MamaBlogger365 – A Career That Works by Michelle Friedman, CPCC

What Are You Tolerating?

I help accomplished working mothers define their goals and then overcome obstacles that get in the way of success in work and life. Often we talk about the internal obstacles, or Saboteurs, that keep us thinking small and avoiding the risks so necessary for growth.

Other times the roadblock involves external obstacles. Yes, some are big. However, surprisingly I find that even the most put-together working mothers can get very stuck and drained by small and petty annoyances. You know, those little items that are not big enough to stop us in our tracks, but just linger on our to-do lists (and in our minds) for ages.

Tolerations: small (usually) petty annoyances that drain your energy

When left to accumulate in this way, these “tolerations” can take a large toll on our precious energy and concentration levels. My clients are busy building careers and growing businesses – so any kind of drag on their momentum comes with a cost. I always say that living with a long list of tolerations is like driving a car with one foot on the brake. And then we wonder why it’s taking so long to get to where we’re going!

Talane Miedaner writes about tolerations. She says that most of us are tolerating 60-100 things at any given point. Every time one of these tolerations comes to mind, and that little voice in your head says “I have to fix/deal with that”, mental energy is expended. Now multiply the energy lost by the times you have said that same thing to yourself. Aren’t you just tired thinking about it?

Here are a few categories of tolerations. Any sound familiar to you?

  • Small things around the house or office (light bulb out, phone call that has to get returned).
  • Something about yourself that is driving you crazy (bad habits such as the overflowing inbox, not having veggies cut up for healthy snacks in a hurry, a car that is a mess).
  • Something about external situations (your spouse’s clothes left on the floor, kids who are now old enough to pitch in around the house but aren’t).

So what to do? How do we take this unnecessary weight off? First, recognize that some things may never get done, and let them go. But for the rest, get into action. During a recent session of my Momentum Coaching Circle, I had the group work through the following steps in clearing their tolerations:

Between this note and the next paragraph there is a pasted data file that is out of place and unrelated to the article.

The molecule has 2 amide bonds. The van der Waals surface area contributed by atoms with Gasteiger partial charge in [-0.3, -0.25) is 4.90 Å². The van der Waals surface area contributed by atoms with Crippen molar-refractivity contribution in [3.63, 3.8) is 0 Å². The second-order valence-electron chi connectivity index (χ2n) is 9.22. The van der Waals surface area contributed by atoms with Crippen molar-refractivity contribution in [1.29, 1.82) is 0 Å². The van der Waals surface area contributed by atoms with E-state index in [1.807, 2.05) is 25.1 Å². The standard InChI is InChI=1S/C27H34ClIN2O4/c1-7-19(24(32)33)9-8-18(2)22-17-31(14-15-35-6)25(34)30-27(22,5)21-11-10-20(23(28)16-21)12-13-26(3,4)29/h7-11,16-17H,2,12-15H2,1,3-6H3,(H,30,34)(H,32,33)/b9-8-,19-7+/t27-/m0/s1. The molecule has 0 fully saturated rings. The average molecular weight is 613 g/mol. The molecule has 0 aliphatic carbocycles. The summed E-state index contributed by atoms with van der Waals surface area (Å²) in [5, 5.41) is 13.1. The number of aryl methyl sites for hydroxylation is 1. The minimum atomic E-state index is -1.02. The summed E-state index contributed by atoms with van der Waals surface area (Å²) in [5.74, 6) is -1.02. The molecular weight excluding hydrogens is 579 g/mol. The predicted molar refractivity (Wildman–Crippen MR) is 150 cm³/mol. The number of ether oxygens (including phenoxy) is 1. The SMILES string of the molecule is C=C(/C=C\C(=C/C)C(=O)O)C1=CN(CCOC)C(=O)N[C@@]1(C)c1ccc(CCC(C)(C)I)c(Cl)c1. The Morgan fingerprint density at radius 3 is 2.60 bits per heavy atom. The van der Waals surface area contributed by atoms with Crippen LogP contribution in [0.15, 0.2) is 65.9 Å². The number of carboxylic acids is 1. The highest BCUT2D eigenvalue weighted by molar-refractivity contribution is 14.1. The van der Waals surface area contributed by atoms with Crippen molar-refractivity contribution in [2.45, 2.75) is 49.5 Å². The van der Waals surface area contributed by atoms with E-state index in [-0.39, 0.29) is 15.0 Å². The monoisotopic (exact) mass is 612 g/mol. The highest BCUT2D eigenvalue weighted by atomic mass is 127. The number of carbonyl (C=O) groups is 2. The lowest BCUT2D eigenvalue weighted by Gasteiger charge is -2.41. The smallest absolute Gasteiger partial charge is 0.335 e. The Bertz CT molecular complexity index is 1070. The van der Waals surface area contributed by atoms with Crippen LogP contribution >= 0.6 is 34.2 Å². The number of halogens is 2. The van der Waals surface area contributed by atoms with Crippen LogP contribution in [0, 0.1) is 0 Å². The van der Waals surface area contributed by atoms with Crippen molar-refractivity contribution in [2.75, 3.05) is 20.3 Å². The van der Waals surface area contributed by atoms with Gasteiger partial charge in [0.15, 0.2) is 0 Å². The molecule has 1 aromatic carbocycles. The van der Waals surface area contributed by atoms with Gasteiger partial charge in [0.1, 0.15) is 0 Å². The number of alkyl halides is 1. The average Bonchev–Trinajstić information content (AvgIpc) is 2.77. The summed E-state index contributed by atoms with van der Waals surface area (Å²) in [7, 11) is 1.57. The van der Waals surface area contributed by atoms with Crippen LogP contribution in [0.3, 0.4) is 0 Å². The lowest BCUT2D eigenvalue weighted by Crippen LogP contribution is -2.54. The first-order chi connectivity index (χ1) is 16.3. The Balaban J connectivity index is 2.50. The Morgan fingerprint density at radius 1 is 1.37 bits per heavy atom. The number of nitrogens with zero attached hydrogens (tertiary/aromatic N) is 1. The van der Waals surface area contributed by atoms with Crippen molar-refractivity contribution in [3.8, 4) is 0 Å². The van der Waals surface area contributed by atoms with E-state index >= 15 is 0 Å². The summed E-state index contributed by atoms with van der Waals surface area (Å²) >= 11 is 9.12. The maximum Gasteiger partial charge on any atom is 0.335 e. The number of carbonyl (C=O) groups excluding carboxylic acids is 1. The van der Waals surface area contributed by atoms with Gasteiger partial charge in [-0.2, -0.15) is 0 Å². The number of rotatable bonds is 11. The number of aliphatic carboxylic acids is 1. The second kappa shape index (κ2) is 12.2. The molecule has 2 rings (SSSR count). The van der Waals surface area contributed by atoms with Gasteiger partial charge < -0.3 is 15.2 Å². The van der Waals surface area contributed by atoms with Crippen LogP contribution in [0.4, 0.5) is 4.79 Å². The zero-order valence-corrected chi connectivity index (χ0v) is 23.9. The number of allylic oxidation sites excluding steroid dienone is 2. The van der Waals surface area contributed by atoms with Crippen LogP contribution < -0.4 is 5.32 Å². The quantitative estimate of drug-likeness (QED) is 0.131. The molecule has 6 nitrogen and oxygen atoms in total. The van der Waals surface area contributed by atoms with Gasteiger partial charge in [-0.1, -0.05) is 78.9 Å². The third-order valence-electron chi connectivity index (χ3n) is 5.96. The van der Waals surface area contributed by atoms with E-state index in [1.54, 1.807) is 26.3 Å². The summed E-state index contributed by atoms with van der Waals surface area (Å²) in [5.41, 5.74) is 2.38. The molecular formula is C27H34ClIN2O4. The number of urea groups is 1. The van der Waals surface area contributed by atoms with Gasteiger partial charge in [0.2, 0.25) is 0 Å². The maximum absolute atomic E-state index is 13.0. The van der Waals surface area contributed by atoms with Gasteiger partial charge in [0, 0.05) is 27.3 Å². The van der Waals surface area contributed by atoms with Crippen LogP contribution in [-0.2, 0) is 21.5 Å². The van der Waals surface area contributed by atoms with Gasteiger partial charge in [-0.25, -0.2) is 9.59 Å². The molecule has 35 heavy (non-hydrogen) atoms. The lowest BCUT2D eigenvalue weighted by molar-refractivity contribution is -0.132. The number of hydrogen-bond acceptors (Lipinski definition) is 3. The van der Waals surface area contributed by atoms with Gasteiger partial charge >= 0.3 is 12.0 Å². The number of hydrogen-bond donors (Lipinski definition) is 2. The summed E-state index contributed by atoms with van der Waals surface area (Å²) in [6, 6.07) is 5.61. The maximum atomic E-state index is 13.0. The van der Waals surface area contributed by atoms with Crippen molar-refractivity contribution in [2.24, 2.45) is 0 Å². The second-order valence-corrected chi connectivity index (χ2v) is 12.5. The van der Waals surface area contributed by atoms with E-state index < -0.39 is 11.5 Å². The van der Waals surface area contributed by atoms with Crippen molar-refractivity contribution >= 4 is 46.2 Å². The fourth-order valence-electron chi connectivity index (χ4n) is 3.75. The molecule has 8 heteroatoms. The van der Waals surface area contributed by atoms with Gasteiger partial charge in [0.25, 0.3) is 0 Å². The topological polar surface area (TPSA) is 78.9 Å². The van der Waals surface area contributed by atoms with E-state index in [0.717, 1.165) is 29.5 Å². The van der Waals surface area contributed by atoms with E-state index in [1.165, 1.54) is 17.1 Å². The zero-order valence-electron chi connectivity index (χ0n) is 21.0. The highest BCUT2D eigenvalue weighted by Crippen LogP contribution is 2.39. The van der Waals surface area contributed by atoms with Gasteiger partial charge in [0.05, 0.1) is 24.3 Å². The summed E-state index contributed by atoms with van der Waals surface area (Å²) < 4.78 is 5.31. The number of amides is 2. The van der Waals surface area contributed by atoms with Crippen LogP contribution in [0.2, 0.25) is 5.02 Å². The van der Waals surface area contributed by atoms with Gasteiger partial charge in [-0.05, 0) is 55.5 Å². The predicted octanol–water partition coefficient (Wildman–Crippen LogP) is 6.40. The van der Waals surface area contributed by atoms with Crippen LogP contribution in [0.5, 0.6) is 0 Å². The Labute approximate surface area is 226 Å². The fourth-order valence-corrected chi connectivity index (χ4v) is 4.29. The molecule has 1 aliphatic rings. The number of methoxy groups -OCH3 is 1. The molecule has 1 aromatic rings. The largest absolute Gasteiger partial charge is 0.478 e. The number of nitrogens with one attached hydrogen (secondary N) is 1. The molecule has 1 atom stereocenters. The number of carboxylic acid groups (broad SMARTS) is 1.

1. Brain Dump your Tolerations (minimum of 25) – Make the scary list! I know, you say you already have a to-do list. But I want you to give yourself the gift of getting it ALL out of your head and onto paper. Even better, put it all in Evernote! This free and super-amazing app is my mental file cabinet and an indispensible tool for every working mom.
  2. Cluster into Categories- By Action (i.e., fix, call, errand, organize) or by location (i.e., rooms of house) or by time frame (i.e., easy to do, won’t get handled anytime soon).
  3. Create a plan to get it done (select the people to enroll for help, set aside blitz hours or day).
  4. Schedule it on your calendar (pick the time and protect it for this purpose).
  5. Have someone to report back to and make sure you celebrate!

One bright client of mine likened tolerations to graffiti; a little bit is bearable, but when the growing amounts are left to accumulate, it takes over the wall. What I want for my clients, and all working moms out there, is to have an emptier mind with much fewer tolerations. Please create the habits that allow you to have the energy and clear mind to be your best self in work and life.

Michelle Friedman, CPCC, is a professional development coach, organizational consultant, trainer and speaker serving ambitious women at mid-career and the companies that employ them. Her passion is empowering women to shine in their professional lives while leading a balanced life outside of the office. In addition, she consults to progressive employers committed to attracting, retaining and advancing their female talent. Based outside of NYC, she is married and the proud and extremely busy mom of three boys, ages 14, 11 and 9. Visit her at www.michellefriedman.net, and follow her on Twitter: @michfriedman.

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